Thank you very much! You guys did a great job helping me out!
Have you ever said this to your administrators? I have done that frequently. Actually I did one hour ago.
We are hosting some of our email accounts on a cloud company managed by our administrators. Since these accounts are not used regularly, I forgot the password of that email long time ago. But out of the blue, one of our customers sent his support requesting email to that account.
No matter how reluctant I am to ask our administrators to reset my password, I have to brace myself to ask for their help. They are good folks, but asking them to do such thing is not comfortable for me.
This is my story of asking our administrators to reset password. And I am sure that this kind of story is very common in different organizations. On Reddit, one of my favorite web sites, there is a post entitled “FUCK PASSWORD”. Based on its popularity, it is safe to say that a vast majority of us are tormented by passwords. Setting a new one, changing or unlocking it are time consuming chores.
That being said, passwords are insanely important and ubiquitous. As a security tool, passwords are fundamental for SharePoint. Actually, without it one may not go into SharePoint. It is common that we may not start our work because of our password. Password is important, but if we cannot start our work because of it, it becomes ridiculous and counterproductive. Yet, due to its significance, we cannot take it lightly, for example assigning ordinary users to manage passwords.
This predicament is not hard to solve though. Given the many SharePoint vendors around the world, there must definitely be some web parts designed for this. Among them, BoostSolutions introduced SharePoint Password Reset almost year ago, which works with both SharePoint 2007 and 2010.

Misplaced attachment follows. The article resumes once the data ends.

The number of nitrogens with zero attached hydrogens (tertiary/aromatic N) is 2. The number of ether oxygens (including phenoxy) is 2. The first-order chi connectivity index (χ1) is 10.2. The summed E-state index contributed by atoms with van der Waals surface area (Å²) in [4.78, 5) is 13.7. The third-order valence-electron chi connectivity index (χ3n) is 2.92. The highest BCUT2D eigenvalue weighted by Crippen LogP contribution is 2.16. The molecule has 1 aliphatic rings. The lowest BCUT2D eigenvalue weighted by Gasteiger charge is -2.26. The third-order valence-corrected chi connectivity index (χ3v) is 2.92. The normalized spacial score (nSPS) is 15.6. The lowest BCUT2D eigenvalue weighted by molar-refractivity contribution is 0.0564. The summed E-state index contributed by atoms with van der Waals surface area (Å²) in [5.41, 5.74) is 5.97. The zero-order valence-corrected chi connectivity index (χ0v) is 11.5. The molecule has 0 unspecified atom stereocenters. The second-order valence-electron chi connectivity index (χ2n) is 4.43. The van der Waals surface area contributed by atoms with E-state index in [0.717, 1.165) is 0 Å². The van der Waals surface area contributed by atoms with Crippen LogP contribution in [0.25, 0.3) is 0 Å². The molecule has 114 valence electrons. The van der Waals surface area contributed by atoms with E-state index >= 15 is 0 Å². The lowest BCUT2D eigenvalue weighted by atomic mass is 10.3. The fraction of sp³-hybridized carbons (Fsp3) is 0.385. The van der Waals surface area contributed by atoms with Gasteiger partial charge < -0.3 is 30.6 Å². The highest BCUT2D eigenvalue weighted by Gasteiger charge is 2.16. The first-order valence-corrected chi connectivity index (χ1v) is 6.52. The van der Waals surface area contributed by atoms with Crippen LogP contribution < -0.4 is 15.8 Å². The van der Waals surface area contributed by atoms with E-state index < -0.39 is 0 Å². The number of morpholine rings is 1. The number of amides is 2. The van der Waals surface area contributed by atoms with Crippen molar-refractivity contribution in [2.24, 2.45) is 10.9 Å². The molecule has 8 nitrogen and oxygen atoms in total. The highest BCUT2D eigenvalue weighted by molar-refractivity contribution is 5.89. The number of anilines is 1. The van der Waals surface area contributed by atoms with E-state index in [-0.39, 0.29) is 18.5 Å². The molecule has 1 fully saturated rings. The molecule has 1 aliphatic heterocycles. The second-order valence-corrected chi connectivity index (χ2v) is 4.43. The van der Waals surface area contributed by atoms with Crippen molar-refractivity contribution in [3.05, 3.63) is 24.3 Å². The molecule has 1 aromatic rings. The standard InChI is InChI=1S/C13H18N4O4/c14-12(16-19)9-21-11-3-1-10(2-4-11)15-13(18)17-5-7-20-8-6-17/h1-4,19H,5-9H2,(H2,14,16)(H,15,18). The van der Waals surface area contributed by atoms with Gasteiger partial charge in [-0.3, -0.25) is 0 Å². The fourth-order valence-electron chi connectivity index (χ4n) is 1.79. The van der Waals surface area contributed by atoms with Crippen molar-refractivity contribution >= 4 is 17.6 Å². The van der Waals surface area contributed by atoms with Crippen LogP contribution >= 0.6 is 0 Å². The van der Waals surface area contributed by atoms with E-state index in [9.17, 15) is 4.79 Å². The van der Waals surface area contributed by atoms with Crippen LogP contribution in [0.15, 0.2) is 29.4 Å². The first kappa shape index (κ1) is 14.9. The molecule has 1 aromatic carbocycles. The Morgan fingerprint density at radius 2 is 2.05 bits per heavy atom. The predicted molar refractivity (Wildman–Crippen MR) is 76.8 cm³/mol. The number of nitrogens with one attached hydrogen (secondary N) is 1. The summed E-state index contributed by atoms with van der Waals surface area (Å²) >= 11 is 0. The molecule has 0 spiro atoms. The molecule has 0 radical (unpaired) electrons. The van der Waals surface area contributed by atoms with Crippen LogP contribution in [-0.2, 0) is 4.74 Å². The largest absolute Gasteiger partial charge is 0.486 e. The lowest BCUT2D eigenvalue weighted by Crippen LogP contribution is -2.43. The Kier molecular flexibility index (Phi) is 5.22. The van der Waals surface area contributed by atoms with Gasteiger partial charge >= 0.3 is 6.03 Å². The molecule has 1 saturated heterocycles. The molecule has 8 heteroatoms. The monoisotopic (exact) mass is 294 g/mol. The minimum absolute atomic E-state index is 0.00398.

SharePoint Password Reset, as its name goes, is designed to let end users unlock their password, should they be expired or, like in my case, forgotten. SharePoint Password Reset provides two ways to achieve this without bothering administrators. The first one is through email and the other is through answering a security question.
When your password is locked, you can go to a SharePoint page, and on that page you can see an email box. Through this email box you can input your email, to which a link will be sent. Using this link, you shall see your new password.
In addition to that, you can also reset your password by answering a security question. The question should be set by administrators and you can choose your security answer. By providing the right answer, you can unlock your password.
By now, you may know that this sort of password resetting functionality is quite common on popular emails services like Gmail, Yahoo Mail or web sites like Facebook. Using SharePoint Password Reset to unlock your SharePoint password is no different than what you need to do when you forget your password for those websites. Our product team should be proud of making SharePoint passwords resetting so easy.
Unlocking password usually recreates mind numbing passwords. As secure as it may, it is very hard to remember. Here comes the SharePoint Password Change & Expiration web part, this web part is complementary to SharePoint Password Reset. SharePoint Password Change & Expiration web part enables users to change their own password without the intervention of administrators, moreover it sends reminder emails to users should their password reach expiration date.
SharePoint Password Change & Expiration web part and Password Reset web part address a basic SharePoint security issue: SharePoint security accounts have no password changing procedure implemented. You must ask SharePoint administrators to change the password manually.
With those two password tools, unlocking, changing or reminding password will not be an issue anymore.